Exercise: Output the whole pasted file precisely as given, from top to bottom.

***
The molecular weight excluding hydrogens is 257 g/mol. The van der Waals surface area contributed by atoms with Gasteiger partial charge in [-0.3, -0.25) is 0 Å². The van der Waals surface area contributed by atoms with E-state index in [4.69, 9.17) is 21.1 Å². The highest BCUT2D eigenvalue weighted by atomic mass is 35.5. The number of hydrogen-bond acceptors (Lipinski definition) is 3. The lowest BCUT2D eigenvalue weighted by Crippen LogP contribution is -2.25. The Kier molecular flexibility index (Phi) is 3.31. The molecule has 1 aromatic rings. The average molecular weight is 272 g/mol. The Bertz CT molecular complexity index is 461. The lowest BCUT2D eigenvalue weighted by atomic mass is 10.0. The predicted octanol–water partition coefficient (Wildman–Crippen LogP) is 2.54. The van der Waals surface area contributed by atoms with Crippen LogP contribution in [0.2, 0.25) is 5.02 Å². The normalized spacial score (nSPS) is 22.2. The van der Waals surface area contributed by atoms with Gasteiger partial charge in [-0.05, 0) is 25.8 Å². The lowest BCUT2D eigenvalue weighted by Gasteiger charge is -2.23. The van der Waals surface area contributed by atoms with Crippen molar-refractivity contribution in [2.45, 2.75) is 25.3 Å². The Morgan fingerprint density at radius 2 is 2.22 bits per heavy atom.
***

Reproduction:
The molecular weight excluding hydrogens is 257 g/mol. The van der Waals surface area contributed by atoms with Gasteiger partial charge in [-0.3, -0.25) is 0 Å². The van der Waals surface area contributed by atoms with E-state index in [4.69, 9.17) is 21.1 Å². The highest BCUT2D eigenvalue weighted by atomic mass is 35.5. The number of hydrogen-bond acceptors (Lipinski definition) is 3. The lowest BCUT2D eigenvalue weighted by Crippen LogP contribution is -2.25. The Kier molecular flexibility index (Phi) is 3.31. The molecule has 1 aromatic rings. The average molecular weight is 272 g/mol. The Bertz CT molecular complexity index is 461. The lowest BCUT2D eigenvalue weighted by atomic mass is 10.0. The predicted octanol–water partition coefficient (Wildman–Crippen LogP) is 2.54. The van der Waals surface area contributed by atoms with Crippen LogP contribution in [0.2, 0.25) is 5.02 Å². The normalized spacial score (nSPS) is 22.2. The van der Waals surface area contributed by atoms with Gasteiger partial charge in [-0.05, 0) is 25.8 Å². The lowest BCUT2D eigenvalue weighted by Gasteiger charge is -2.23. The van der Waals surface area contributed by atoms with Crippen molar-refractivity contribution in [2.45, 2.75) is 25.3 Å². The Morgan fingerprint density at radius 2 is 2.22 bits per heavy atom.